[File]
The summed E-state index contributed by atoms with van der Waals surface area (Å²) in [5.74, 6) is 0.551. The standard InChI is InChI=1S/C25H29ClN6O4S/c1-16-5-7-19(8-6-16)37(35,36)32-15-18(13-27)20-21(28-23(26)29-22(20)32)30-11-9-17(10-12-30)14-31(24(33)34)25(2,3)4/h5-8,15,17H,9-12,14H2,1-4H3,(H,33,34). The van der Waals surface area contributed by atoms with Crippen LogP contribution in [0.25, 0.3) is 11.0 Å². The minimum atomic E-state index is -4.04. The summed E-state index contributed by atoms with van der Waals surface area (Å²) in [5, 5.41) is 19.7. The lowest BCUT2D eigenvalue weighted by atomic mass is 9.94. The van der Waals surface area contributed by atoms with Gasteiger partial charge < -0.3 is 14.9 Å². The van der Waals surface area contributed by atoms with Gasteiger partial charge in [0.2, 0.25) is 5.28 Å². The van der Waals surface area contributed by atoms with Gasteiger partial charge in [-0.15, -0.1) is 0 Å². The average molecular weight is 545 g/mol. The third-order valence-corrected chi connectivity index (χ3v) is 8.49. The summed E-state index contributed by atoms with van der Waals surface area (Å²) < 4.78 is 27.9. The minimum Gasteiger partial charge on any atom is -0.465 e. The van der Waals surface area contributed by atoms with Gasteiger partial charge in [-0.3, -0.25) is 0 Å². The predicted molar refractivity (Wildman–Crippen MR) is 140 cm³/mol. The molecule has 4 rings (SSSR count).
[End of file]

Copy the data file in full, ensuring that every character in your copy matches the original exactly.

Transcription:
The summed E-state index contributed by atoms with van der Waals surface area (Å²) in [5.74, 6) is 0.551. The standard InChI is InChI=1S/C25H29ClN6O4S/c1-16-5-7-19(8-6-16)37(35,36)32-15-18(13-27)20-21(28-23(26)29-22(20)32)30-11-9-17(10-12-30)14-31(24(33)34)25(2,3)4/h5-8,15,17H,9-12,14H2,1-4H3,(H,33,34). The van der Waals surface area contributed by atoms with Crippen LogP contribution in [0.25, 0.3) is 11.0 Å². The minimum atomic E-state index is -4.04. The summed E-state index contributed by atoms with van der Waals surface area (Å²) in [5, 5.41) is 19.7. The lowest BCUT2D eigenvalue weighted by atomic mass is 9.94. The van der Waals surface area contributed by atoms with Gasteiger partial charge < -0.3 is 14.9 Å². The van der Waals surface area contributed by atoms with Gasteiger partial charge in [0.2, 0.25) is 5.28 Å². The van der Waals surface area contributed by atoms with Gasteiger partial charge in [-0.15, -0.1) is 0 Å². The average molecular weight is 545 g/mol. The third-order valence-corrected chi connectivity index (χ3v) is 8.49. The summed E-state index contributed by atoms with van der Waals surface area (Å²) < 4.78 is 27.9. The minimum Gasteiger partial charge on any atom is -0.465 e. The van der Waals surface area contributed by atoms with Gasteiger partial charge in [-0.3, -0.25) is 0 Å². The predicted molar refractivity (Wildman–Crippen MR) is 140 cm³/mol. The molecule has 4 rings (SSSR count).